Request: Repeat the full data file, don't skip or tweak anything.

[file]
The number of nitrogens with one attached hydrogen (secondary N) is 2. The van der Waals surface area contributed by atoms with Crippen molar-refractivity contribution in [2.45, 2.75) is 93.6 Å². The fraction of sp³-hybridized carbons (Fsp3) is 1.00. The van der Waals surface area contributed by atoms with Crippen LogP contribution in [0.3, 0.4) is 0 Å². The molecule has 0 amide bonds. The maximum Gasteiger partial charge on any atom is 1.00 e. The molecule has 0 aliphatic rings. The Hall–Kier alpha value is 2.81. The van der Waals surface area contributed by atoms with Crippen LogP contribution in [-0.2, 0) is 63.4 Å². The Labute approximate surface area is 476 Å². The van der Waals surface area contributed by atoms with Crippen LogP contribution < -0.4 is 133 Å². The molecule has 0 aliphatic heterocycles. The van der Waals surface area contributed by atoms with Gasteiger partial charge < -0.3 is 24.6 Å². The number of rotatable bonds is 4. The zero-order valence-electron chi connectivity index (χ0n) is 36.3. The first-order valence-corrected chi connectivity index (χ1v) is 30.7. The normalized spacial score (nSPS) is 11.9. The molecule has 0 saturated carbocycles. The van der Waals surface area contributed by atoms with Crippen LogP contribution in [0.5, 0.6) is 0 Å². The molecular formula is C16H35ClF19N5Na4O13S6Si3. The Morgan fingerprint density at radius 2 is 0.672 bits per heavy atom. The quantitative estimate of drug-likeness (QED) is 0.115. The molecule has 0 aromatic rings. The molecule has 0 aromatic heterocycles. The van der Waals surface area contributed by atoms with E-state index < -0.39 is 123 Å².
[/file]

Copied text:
The number of nitrogens with one attached hydrogen (secondary N) is 2. The van der Waals surface area contributed by atoms with Crippen molar-refractivity contribution in [2.45, 2.75) is 93.6 Å². The fraction of sp³-hybridized carbons (Fsp3) is 1.00. The van der Waals surface area contributed by atoms with Crippen LogP contribution in [0.3, 0.4) is 0 Å². The molecule has 0 amide bonds. The maximum Gasteiger partial charge on any atom is 1.00 e. The molecule has 0 aliphatic rings. The Hall–Kier alpha value is 2.81. The van der Waals surface area contributed by atoms with Crippen LogP contribution in [-0.2, 0) is 63.4 Å². The Labute approximate surface area is 476 Å². The van der Waals surface area contributed by atoms with Crippen LogP contribution < -0.4 is 133 Å². The molecule has 0 aliphatic heterocycles. The van der Waals surface area contributed by atoms with Gasteiger partial charge < -0.3 is 24.6 Å². The number of rotatable bonds is 4. The zero-order valence-electron chi connectivity index (χ0n) is 36.3. The first-order valence-corrected chi connectivity index (χ1v) is 30.7. The normalized spacial score (nSPS) is 11.9. The molecule has 0 saturated carbocycles. The van der Waals surface area contributed by atoms with Crippen LogP contribution in [0.5, 0.6) is 0 Å². The molecular formula is C16H35ClF19N5Na4O13S6Si3. The Morgan fingerprint density at radius 2 is 0.672 bits per heavy atom. The quantitative estimate of drug-likeness (QED) is 0.115. The molecule has 0 aromatic rings. The molecule has 0 aromatic heterocycles. The van der Waals surface area contributed by atoms with E-state index < -0.39 is 123 Å².